BY THE COURT
point in time to assess a criminal sentence's legality
for purposes of a K.S.A. 22-3504(1) motion to correct an
illegal sentence is the moment the sentence was pronounced.
If a sentence was legal when pronounced, subsequent changes
in the law will not render it illegal and amenable to
correction under K.S.A. 22-3504(1).
of the judgment of the Court of Appeals in an unpublished
opinion filed December 2, 2016.
from Sedgwick District Court; John J. Kisner Jr., judge.
F.A. Maughan, of Maughan Law Group LC, of Wichita, and Sean
M.A. Hatfield, of the same firm, were on the briefs for
A. Koon, assistant district attorney, Marc Bennett, district
attorney, and Derek Schmidt, attorney general, were on the
briefs for appellee.
Tauer seeks our review of the Court of Appeals' decision
that affirmed the district court's denial of Tauer's
2014 motion to correct an allegedly illegal sentence that was
imposed 20 years earlier. The issue for our review is whether
the district court should have reclassified a 1991 New Mexico
juvenile conviction for burglary as a nonperson felony
pursuant to this court's holdings in State v.
Dickey, 301 Kan. 1018, 1039-40, 350 P.3d 1054 (2015)
(Dickey I), and State v. Dickey, 305 Kan.
217, 380 P.3d 230 (2016) (Dickey II). Because
Tauer's original sentence was legal when pronounced and
was final before the change in the law upon which he relies
to establish the illegality of the sentence, we affirm the
Court of Appeals.
and Procedural Overview
the liberty of adopting the panel's recitation of the
factual and procedural background of the case when it arrived
at that court:
"In 1994, Tauer was convicted of second-degree murder
and aggravated battery. The district court found Tauer had a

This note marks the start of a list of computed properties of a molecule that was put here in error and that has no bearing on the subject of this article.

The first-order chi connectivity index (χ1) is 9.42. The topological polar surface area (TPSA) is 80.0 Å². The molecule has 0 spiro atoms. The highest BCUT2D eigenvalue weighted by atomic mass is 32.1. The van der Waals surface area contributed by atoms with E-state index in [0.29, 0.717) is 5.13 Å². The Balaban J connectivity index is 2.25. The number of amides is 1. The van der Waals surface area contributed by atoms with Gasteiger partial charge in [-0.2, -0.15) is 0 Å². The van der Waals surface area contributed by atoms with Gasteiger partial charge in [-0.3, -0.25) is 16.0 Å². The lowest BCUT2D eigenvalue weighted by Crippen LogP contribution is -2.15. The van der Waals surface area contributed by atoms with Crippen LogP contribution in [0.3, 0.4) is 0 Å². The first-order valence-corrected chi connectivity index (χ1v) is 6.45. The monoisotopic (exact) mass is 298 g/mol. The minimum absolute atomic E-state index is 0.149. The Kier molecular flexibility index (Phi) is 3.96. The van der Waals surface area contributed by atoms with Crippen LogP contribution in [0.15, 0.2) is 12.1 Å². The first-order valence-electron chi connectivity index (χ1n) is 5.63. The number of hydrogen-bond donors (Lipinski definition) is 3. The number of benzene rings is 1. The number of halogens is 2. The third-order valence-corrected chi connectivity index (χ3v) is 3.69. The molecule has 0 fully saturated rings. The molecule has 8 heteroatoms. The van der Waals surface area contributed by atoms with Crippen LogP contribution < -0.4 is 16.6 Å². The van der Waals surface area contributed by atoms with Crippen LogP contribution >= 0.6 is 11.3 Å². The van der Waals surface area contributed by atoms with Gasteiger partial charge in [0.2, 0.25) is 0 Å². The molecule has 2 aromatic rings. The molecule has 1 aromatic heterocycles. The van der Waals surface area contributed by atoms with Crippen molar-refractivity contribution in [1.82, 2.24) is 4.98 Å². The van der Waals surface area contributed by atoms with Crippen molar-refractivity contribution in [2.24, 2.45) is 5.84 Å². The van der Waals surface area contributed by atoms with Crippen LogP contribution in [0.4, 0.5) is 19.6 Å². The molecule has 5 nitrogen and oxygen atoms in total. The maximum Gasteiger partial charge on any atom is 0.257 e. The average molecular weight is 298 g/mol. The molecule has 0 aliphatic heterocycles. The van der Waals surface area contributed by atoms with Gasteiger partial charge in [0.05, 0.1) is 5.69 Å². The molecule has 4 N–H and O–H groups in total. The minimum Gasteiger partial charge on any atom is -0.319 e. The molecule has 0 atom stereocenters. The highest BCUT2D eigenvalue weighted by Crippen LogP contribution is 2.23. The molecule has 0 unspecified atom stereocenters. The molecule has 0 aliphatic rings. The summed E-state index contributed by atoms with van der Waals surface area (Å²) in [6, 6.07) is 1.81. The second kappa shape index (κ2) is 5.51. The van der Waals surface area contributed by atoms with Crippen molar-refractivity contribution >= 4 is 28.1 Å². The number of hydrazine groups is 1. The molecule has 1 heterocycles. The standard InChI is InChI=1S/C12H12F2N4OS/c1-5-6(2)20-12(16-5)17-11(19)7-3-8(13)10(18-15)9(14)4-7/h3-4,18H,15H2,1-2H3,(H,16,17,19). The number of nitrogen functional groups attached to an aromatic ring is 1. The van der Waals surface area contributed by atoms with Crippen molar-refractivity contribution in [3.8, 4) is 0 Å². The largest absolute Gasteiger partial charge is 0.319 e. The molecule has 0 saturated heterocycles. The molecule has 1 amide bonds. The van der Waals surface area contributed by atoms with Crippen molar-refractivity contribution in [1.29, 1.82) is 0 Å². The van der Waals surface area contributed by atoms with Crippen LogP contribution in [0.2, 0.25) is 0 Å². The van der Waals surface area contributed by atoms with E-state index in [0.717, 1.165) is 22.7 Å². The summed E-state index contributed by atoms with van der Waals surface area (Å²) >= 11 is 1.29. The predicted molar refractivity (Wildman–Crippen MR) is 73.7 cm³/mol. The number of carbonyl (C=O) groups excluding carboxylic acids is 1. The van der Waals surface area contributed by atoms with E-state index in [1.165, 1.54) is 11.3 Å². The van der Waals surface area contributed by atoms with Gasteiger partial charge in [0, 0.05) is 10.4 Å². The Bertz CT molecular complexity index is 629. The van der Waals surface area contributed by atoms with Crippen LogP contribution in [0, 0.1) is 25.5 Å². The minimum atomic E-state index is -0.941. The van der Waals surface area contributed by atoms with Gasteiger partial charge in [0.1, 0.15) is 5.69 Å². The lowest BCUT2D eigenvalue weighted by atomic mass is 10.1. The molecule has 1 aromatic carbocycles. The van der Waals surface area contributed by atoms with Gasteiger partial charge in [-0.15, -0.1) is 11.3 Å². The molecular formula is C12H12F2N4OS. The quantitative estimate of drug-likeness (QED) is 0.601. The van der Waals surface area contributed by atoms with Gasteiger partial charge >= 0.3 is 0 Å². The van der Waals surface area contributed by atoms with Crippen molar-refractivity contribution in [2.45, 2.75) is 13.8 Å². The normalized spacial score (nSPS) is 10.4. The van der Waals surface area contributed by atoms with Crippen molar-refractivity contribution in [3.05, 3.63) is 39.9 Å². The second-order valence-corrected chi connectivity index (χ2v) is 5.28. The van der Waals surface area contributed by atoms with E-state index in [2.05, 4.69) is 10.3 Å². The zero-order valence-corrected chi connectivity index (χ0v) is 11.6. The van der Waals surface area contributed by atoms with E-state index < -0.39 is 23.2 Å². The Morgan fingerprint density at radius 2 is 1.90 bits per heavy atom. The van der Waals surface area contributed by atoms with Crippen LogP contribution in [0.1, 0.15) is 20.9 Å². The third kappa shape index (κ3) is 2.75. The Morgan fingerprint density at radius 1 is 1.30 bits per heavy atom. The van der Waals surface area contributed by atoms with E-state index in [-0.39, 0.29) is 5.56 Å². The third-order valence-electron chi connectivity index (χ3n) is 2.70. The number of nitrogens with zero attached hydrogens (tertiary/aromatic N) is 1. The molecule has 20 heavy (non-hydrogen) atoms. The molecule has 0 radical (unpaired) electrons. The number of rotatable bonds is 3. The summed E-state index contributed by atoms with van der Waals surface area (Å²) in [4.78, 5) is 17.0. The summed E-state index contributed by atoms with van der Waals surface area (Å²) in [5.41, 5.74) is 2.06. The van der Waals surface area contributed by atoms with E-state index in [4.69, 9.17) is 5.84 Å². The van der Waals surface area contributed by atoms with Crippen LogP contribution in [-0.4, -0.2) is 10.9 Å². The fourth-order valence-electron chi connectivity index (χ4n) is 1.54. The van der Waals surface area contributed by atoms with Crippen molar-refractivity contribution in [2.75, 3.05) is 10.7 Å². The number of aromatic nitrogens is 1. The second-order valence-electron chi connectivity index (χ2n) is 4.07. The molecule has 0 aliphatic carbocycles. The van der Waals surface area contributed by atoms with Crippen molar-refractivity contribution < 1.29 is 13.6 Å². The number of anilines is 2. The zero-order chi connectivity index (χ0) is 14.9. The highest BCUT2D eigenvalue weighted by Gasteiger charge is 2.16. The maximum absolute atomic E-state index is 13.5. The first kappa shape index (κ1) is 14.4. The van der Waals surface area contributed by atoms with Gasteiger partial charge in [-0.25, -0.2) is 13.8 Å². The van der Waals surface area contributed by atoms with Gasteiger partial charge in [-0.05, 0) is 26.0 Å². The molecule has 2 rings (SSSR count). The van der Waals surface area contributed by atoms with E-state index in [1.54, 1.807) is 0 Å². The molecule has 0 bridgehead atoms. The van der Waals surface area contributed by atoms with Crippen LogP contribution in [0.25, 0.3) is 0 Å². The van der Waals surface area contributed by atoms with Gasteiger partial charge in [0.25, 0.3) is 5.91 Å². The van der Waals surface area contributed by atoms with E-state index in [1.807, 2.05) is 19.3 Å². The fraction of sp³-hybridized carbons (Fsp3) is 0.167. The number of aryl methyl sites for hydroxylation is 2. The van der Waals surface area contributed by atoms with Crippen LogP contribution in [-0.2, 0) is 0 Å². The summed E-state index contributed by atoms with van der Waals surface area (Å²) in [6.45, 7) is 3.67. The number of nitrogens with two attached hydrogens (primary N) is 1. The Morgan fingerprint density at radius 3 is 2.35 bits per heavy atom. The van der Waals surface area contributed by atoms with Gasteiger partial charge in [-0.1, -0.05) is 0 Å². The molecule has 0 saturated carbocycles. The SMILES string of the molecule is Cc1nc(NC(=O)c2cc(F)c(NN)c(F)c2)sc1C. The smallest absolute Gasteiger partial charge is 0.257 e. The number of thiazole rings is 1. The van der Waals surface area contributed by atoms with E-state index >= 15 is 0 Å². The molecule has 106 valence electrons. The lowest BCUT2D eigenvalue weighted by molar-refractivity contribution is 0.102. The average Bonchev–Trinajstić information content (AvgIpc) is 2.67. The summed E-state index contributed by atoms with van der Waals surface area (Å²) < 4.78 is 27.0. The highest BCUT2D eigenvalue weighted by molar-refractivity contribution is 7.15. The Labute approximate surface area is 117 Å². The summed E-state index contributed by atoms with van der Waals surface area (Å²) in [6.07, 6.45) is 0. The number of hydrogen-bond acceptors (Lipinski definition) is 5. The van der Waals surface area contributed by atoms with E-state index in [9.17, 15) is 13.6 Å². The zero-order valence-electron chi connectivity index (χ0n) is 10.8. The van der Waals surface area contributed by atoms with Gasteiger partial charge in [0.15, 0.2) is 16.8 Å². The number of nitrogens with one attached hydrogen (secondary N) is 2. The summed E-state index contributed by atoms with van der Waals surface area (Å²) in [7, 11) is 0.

criminal history classification of D, based in part on
scoring his 1991 burglary conviction as a person felony.
Tauer appealed his convictions and sentences, and this court
affirmed. See State v. Tauer, No. 73, 634, 1996 WL
437154 (Kan. App. 1996) (unpublished opinion). The mandate in
Tauer's direct appeal was issued September 26, 1996.
"In 2014, Tauer filed a motion to correct an illegal
sentence, as provided in K.S.A. 22-3504, on the grounds his
earlier burglary conviction should have been treated as a
nonperson felony, thereby reducing his criminal history
classification and his presumptive guidelines punishment. The
district court denied the motion in a ruling from the bench.
But a journal entry was not filed until much later. In the
meantime, Tauer filed a notice of appeal from the denial of
the motion. He then filed a motion with the district court to
alter or amend the ruling. In due course, the district court
denied the motion to alter or amend. Tauer filed a separate
notice of appeal from that ruling.
"As a result, each appeal was docketed as a separate
case in this court, even though they addressed the same
substantive issue. The dual appeals created some awkward
procedural issues, particularly regarding the district
court's authority to consider the motion to alter or
amend at all and the time deadlines for filing that notice of
appeal. We have effectively eliminated those wrinkles by
consolidating the appellate cases. One or the other appeal
and possibly both properly present Tauer's substantive
issues for our review." State v. Tauer, No.
114, 432, 2016 WL 7032167, at *1 (Kan. App. 2016)
panel succinctly resolved the question presented here in
favor of the State. It opined that the rule from Dickey
I and Dickey II derives directly from
Apprendi v. New Jersey,530 U.S. 466, 120 S.Ct.
2348, 147 L.Ed.2d 435 (2000). Tauer, 2016 WL
7032167, at *2. But per State v. Gould, 271 Kan.
394, 414, 23 P.3d 801 (2001), Apprendi does not
apply to a case that was final before Apprendi's
filing date of June 26, 2000. Consequently, "the
treatment of burglary convictions for criminal history
purposes outlined in Dickey I and Dickey
II, likewise, does not apply to [cases final before June